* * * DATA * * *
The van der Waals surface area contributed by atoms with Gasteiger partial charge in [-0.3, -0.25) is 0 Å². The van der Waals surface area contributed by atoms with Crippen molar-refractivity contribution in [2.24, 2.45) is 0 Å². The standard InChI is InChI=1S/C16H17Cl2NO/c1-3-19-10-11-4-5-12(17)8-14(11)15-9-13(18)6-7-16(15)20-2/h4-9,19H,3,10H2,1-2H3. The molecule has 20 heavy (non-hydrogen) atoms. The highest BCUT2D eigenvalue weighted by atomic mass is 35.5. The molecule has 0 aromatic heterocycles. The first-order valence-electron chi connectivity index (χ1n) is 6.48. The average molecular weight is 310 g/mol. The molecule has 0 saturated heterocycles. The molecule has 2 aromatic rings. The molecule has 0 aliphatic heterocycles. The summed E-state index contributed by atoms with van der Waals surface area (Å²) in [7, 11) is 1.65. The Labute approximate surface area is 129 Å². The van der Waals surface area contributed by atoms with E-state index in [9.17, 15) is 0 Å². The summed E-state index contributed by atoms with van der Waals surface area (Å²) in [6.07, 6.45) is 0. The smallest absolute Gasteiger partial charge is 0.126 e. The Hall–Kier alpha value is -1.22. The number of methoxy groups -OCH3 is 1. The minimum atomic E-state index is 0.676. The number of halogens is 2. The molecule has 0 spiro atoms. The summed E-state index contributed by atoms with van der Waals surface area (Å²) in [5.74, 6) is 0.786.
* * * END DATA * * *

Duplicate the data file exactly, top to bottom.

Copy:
The van der Waals surface area contributed by atoms with Gasteiger partial charge in [-0.3, -0.25) is 0 Å². The van der Waals surface area contributed by atoms with Crippen molar-refractivity contribution in [2.24, 2.45) is 0 Å². The standard InChI is InChI=1S/C16H17Cl2NO/c1-3-19-10-11-4-5-12(17)8-14(11)15-9-13(18)6-7-16(15)20-2/h4-9,19H,3,10H2,1-2H3. The molecule has 20 heavy (non-hydrogen) atoms. The highest BCUT2D eigenvalue weighted by atomic mass is 35.5. The molecule has 0 aromatic heterocycles. The first-order valence-electron chi connectivity index (χ1n) is 6.48. The average molecular weight is 310 g/mol. The molecule has 0 saturated heterocycles. The molecule has 2 aromatic rings. The molecule has 0 aliphatic heterocycles. The summed E-state index contributed by atoms with van der Waals surface area (Å²) in [7, 11) is 1.65. The Labute approximate surface area is 129 Å². The van der Waals surface area contributed by atoms with E-state index in [9.17, 15) is 0 Å². The summed E-state index contributed by atoms with van der Waals surface area (Å²) in [6.07, 6.45) is 0. The smallest absolute Gasteiger partial charge is 0.126 e. The Hall–Kier alpha value is -1.22. The number of methoxy groups -OCH3 is 1. The minimum atomic E-state index is 0.676. The number of halogens is 2. The molecule has 0 spiro atoms. The summed E-state index contributed by atoms with van der Waals surface area (Å²) in [5.74, 6) is 0.786.